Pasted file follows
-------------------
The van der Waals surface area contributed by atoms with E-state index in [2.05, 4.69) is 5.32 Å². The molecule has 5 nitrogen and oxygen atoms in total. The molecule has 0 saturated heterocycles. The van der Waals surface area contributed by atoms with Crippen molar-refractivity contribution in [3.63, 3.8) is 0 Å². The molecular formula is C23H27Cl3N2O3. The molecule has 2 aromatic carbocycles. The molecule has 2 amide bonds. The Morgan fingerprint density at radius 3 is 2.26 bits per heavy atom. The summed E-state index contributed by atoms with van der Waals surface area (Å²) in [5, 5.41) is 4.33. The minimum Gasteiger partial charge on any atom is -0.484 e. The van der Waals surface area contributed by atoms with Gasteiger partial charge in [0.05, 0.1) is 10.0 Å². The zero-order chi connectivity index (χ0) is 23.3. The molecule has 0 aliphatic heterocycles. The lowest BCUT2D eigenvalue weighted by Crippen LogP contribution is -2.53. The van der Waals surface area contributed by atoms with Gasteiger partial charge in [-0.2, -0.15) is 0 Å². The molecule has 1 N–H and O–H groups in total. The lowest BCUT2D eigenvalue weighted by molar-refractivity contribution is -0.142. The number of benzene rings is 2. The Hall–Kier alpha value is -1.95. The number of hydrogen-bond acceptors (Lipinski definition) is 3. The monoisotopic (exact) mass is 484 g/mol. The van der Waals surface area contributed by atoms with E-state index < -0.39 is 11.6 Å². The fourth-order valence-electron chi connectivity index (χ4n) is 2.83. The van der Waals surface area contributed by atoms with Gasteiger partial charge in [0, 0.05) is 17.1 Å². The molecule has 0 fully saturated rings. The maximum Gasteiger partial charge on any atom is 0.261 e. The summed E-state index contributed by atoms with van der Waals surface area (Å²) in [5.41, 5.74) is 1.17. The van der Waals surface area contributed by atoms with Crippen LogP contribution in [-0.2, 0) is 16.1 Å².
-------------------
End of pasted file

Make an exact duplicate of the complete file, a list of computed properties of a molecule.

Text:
The van der Waals surface area contributed by atoms with E-state index in [2.05, 4.69) is 5.32 Å². The molecule has 5 nitrogen and oxygen atoms in total. The molecule has 0 saturated heterocycles. The van der Waals surface area contributed by atoms with Crippen molar-refractivity contribution in [3.63, 3.8) is 0 Å². The molecular formula is C23H27Cl3N2O3. The molecule has 2 aromatic carbocycles. The molecule has 2 amide bonds. The Morgan fingerprint density at radius 3 is 2.26 bits per heavy atom. The summed E-state index contributed by atoms with van der Waals surface area (Å²) in [5, 5.41) is 4.33. The minimum Gasteiger partial charge on any atom is -0.484 e. The van der Waals surface area contributed by atoms with Gasteiger partial charge in [0.05, 0.1) is 10.0 Å². The zero-order chi connectivity index (χ0) is 23.3. The molecule has 0 aliphatic heterocycles. The lowest BCUT2D eigenvalue weighted by Crippen LogP contribution is -2.53. The van der Waals surface area contributed by atoms with Gasteiger partial charge in [-0.2, -0.15) is 0 Å². The molecule has 1 N–H and O–H groups in total. The lowest BCUT2D eigenvalue weighted by molar-refractivity contribution is -0.142. The number of benzene rings is 2. The Hall–Kier alpha value is -1.95. The number of hydrogen-bond acceptors (Lipinski definition) is 3. The monoisotopic (exact) mass is 484 g/mol. The van der Waals surface area contributed by atoms with E-state index < -0.39 is 11.6 Å². The fourth-order valence-electron chi connectivity index (χ4n) is 2.83. The van der Waals surface area contributed by atoms with Gasteiger partial charge in [0, 0.05) is 17.1 Å². The molecule has 0 fully saturated rings. The maximum Gasteiger partial charge on any atom is 0.261 e. The summed E-state index contributed by atoms with van der Waals surface area (Å²) in [5.41, 5.74) is 1.17. The van der Waals surface area contributed by atoms with Crippen LogP contribution in [-0.2, 0) is 16.1 Å².